FLORENCE — Despite receiving comments in favor of face masks that outnumbered opponents more than 3-to-1, the Pinal County Board of Supervisors declined to mandate masks at last week’s meeting.
Rather, the supervisors June 24 unanimously passed a resolution encouraging face coverings in public in unincorporated Pinal County. Cities and towns, which may be under conflicting directives issued by their officials, are not affected.
The board considered, but ultimately discarded, language that would have mandated face coverings for those who have tested positive for COVID-19 or have been in close contact with an infected person. Also deleted was a requirement for people accessing Pinal County government services to wear face coverings, with exceptions.
Chairman Anthony Smith, R-Maricopa, said the Sheriff’s Office has said it would be “absolutely overwhelmed” if masks were mandated, and he could not support the language.
Supervisor Steve Miller, R-Casa Grande, said just 0.04% of Pinal County’s population is hospitalized with COVID-19, and the board has “very little solid data” on the effectiveness of masks. He said with individual freedom comes responsibility, and 99% of people are responsible and will practice hygiene and wear masks where appropriate.
“When government tries to mandate these things, things get worse,” Miller said. “There’s not a right answer. None of us will walk away from this dais today and be cheered.”
Vice Chairman Pete Rios, D-Dudleyville, spoke up in favor of the discarded language but ultimately joined his colleagues in voting for the resolution. “It’s better than nothing, but I don’t think we go far enough,” Rios said. “I guess I’m siding with the health care professionals and experts who do believe the mandatory use of face masks is the way to go.”
Dr. Shauna McIsaac, Pinal County public health director, told the board last week, “I strongly believe that face coverings should be mandated for everybody in Pinal County in order to protect the health of the public. We have one public and it’s not debatable. There’s a lot of scientific evidence that wearing masks helps prevent the spread of COVID-19.
“We do not have a vaccine,” McIsaac continued. “The only way we can protect ourselves is essentially by protecting each other. I strongly believe that mandating face coverings is essential for that, along with 6-foot physical distancing, hand washing, all the other mitigation measures.”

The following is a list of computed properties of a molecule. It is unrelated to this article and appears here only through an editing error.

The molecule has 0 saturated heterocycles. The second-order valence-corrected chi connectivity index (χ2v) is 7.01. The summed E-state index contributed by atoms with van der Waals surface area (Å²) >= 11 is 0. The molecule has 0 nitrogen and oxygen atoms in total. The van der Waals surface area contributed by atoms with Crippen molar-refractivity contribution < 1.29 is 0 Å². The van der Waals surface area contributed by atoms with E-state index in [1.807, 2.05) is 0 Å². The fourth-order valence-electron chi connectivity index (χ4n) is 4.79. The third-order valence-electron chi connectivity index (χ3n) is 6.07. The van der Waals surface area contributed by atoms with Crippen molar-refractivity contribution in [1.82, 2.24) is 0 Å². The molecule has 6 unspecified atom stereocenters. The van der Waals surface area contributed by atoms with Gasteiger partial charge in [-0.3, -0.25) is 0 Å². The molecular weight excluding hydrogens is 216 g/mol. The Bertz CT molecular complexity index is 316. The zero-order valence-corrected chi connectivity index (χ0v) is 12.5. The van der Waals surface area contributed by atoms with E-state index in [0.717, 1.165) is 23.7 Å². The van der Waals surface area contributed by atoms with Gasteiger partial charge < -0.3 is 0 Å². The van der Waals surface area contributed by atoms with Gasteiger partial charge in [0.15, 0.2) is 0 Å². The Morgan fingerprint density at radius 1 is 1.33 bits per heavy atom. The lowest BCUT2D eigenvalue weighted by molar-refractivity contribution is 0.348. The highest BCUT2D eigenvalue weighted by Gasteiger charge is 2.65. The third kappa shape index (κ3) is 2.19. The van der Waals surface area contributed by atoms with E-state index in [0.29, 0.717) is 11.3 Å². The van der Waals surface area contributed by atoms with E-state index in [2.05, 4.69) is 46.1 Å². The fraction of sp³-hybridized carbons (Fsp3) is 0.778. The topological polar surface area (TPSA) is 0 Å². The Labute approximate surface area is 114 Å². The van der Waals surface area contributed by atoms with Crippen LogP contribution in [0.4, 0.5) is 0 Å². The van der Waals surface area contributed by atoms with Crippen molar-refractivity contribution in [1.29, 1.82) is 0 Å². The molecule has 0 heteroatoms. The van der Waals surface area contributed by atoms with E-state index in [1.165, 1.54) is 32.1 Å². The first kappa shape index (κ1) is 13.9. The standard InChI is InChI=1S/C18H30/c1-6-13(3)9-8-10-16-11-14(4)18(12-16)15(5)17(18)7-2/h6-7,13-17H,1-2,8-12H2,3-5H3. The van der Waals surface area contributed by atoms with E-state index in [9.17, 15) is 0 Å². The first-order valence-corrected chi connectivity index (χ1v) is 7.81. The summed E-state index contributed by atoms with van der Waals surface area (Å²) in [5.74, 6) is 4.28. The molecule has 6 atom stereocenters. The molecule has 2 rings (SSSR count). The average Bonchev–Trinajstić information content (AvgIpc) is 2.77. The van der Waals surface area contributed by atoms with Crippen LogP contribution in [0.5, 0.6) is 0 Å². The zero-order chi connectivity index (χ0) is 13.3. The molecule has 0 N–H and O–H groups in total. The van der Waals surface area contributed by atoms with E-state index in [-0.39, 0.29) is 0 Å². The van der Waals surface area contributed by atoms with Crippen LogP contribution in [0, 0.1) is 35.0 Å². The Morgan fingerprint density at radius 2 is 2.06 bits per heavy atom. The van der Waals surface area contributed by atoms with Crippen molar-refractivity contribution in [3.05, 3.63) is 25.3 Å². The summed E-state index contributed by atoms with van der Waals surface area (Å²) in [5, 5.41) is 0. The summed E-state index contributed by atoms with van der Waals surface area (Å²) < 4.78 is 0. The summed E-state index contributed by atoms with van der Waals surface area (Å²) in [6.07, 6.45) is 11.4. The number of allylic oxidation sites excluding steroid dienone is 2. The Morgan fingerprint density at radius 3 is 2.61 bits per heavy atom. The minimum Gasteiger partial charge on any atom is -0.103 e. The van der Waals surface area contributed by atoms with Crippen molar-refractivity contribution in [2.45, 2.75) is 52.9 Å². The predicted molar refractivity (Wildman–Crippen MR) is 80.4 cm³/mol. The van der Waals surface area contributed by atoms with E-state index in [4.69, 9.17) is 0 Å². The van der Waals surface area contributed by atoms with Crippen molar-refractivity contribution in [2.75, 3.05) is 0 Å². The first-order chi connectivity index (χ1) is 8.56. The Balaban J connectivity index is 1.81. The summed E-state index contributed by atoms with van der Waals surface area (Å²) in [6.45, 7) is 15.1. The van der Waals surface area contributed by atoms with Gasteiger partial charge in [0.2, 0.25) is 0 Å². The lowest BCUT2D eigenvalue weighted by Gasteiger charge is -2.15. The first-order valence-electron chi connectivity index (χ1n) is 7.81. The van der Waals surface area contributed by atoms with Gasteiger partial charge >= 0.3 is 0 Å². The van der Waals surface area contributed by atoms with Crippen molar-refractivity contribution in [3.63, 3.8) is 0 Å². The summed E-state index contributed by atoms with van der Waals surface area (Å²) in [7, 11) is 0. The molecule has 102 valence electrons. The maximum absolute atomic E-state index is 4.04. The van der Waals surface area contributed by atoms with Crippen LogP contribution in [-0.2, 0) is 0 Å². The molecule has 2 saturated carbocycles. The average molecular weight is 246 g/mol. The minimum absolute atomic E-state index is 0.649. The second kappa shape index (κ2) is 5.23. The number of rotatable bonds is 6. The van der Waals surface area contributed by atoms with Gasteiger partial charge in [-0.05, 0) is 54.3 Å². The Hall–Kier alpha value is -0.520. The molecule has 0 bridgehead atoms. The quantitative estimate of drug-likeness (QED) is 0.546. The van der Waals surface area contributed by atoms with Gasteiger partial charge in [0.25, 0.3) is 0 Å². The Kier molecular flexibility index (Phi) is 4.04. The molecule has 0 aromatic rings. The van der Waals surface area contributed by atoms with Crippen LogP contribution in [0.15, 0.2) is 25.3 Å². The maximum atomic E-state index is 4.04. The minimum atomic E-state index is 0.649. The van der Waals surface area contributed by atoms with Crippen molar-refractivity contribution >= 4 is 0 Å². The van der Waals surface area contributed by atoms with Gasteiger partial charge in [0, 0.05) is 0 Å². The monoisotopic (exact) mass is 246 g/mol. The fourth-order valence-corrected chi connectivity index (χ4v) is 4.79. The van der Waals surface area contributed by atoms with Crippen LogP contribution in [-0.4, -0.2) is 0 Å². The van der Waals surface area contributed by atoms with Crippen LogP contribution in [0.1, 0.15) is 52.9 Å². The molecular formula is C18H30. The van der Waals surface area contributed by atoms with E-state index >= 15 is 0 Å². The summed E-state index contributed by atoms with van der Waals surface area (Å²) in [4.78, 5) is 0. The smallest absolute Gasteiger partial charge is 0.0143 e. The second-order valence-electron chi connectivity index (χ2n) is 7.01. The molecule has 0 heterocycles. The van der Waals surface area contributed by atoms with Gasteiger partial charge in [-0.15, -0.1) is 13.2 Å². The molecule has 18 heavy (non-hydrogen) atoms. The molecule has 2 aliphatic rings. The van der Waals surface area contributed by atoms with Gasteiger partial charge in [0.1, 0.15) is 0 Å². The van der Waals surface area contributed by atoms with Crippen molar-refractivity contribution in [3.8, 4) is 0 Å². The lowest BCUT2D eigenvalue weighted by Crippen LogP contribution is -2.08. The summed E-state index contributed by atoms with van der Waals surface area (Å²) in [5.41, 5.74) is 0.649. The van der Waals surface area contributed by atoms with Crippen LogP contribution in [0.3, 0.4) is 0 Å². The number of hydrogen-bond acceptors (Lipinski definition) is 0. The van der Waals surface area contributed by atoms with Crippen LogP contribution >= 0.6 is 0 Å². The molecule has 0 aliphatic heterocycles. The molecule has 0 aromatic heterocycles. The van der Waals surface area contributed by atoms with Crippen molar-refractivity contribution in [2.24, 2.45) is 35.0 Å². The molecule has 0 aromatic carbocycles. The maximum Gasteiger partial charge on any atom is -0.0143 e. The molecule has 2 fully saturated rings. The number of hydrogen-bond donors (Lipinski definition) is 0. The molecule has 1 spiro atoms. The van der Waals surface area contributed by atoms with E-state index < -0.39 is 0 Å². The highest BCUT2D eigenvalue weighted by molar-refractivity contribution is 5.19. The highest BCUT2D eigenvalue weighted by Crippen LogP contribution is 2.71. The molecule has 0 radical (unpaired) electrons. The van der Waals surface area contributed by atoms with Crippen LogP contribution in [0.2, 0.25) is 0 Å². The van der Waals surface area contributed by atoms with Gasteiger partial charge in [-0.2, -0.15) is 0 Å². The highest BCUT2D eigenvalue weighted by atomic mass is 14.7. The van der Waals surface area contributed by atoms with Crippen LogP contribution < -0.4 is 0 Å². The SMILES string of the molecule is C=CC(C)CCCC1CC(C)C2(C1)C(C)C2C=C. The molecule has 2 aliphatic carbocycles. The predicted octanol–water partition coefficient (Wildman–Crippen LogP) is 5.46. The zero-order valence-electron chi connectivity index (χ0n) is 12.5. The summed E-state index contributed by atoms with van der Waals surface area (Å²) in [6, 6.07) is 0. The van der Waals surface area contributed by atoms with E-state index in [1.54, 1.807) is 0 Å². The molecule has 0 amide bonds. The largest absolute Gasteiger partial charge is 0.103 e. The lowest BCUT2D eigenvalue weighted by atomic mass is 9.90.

But she said she also opposed the language the board ultimately discarded, because it implies that an infected person could go out in public with a mask. Instead, she said the public health advice is an exposed person should quarantine for 14 days.
Supervisor Todd House, R-Apache Junction, referred to a May 28 article in the New England Journal of Medicine that said wearing masks is “symbolic” and offers little if any protection outside a health care facility.
“So we do have contradictory information that’s out there,” House said. “I don’t like the idea of saying that it’s indisputable truth that a mask does help, when there are other articles saying that it doesn’t help.”
Supervisor Mike Goodman, R-San Tan Valley, who participated in the meeting by phone, said for him it all goes back to the personal responsibility of the individual. “Anytime that we as government take that responsibility away from the individual, we’re infringing upon … we’re creating a society where they do nothing but look at the government.”
Including the June 19 meeting when the board first considered such a resolution, the board received 424 written public comments in favor of face coverings and 115 comments opposed to masks.
The board also heard from six people who came in person to speak on the subject June 24. Three were for masks and three were against.
A San Tan Valley man said mandating masks would give everyone the opportunity to “get out and about” and back in the economy. But an Apache Junction woman said “this is too much drama; everybody knows what’s best for themselves.”
She said a restrictive resolution would open up the board to lawsuits.
Rios read a message he received from a retired registered nurse in Oracle. She wrote that her immune system is compromised from cancer treatment and she wears a mask, but it’s better if others she encounters are wearing masks as well.